Microsoft

How Microsoft Outlook's FindTime simplifies scheduling

Don't let scheduling a meeting become a challenge. The free Microsoft Outlook add-in FindTime polls attendees to determine the best time to meet.

Even in an always-on, always mobile enterprise work environment, meetings prevail. Whether gathering at a single physical location, in a virtual space, or in a hybrid of the two extremes existing somewhere in-between, meetings often act as the primary crucible for effective collaboration, brainstorming, and overall productivity in the enterprise.

However, cloud services and virtual collaboration spaces cannot change the inexorable fact that arranging meetings can be a logistical nightmare. Employees who are always on the move can be difficult to pin down to a particular time, even if the location is somewhere in virtual reality.

Calendar systems like the one found in Microsoft Outlook can help employees find open time periods where team members are technically available to take a meeting, but that information does not always tell the whole story. Sometimes, attendees looking for favorable meeting times may need to employ a more specialized scheduling tool like FindTime.

SEE: 2019 IT Budget Research Report: IT spending increases due to business conditions, security, and revenue opportunities (Tech Pro Research)

FindTime is a free add-in for Microsoft Outlook that helps employees establish a consensus for the best time to hold a meeting. The tool polls potential meeting participants to determine their preferences and ranks the most favorable available meeting opportunity. Once a consensus forms, FindTime creates the meeting and sends invitations automatically, saving time and hassle for all concerned.

This how-to tutorial shows you how to locate FindTime in the Microsoft Office Store, and then how to install and use it to create favorable meeting times.

FindTime

FindTime is available for free from the Microsoft Office Store, which you can reach several different ways including via your favorite web browser. However, for this example, we will assume you are a subscriber of Microsoft Office 365 and approach the Store from that angle.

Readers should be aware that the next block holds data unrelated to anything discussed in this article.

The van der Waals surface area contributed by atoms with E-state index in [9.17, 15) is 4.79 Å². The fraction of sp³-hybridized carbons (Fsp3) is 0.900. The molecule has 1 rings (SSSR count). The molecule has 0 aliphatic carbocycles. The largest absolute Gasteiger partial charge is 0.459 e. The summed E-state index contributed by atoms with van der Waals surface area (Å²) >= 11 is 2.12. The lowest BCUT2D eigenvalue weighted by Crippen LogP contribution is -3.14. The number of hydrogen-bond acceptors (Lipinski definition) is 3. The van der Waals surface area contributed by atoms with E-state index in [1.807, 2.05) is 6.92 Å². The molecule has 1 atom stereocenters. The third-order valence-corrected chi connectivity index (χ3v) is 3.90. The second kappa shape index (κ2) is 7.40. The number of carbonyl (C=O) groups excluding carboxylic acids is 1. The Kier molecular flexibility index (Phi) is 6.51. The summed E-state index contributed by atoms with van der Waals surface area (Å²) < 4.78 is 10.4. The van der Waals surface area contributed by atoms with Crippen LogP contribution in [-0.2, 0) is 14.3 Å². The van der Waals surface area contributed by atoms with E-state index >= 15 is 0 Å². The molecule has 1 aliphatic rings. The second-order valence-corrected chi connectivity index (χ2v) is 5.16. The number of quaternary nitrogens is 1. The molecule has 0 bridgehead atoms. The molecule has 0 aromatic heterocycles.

Open and login to Office 365, and then open the apps navigation bar showing all available apps. Scroll down the list until you find the Office Store entry (Figure A) and click it.

Figure A

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Figure A

Type FindTime into the search box and click the result to navigate to the correct app page, as shown in Figure B. Click the Get it now button to start the download and installation process.

Figure B

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Figure B

You should see a confirmation screen similar to Figure C as you move through the installation process. Assuming you are properly logged in to Office 365 and have permission to install add-ins, the process should be straightforward using default settings.

Figure C

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Figure C

Once installed, the next time you go to create a meeting in Outlook there will be a new item on the Ribbon for FindTime (Figure D). You have to link the app to your account the first time you run it, but after that access to the app will be automatic.

Figure D

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Figure D

As you add potential attendees to your proposed meeting and select suggested dates and times, FindTime will create a poll (Figure E) asking for preferred meeting times from each of the participants. Once the poll is complete, the app determines the most opportune time based on the results and will officially schedule the meeting.

Figure E

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Figure E

SEE: Comparison chart: Enterprise collaboration tools (Tech Pro Research)

FindTime is a handy free tool for creating meeting times that are most acceptable to the most attendees. Of course, there may be unresolvable conflicts that no app can overcome, but an app like FindTime certainly helps save time and frustration by eliminating the need for back-and-forth emails or texts arguing over when to schedule a meeting.

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About Mark Kaelin

Mark W. Kaelin has been writing and editing stories about the IT industry, gadgets, finance, accounting, and tech-life for more than 25 years. Most recently, he has been a regular contributor to BreakingModern.com, aNewDomain.net, and TechRepublic.

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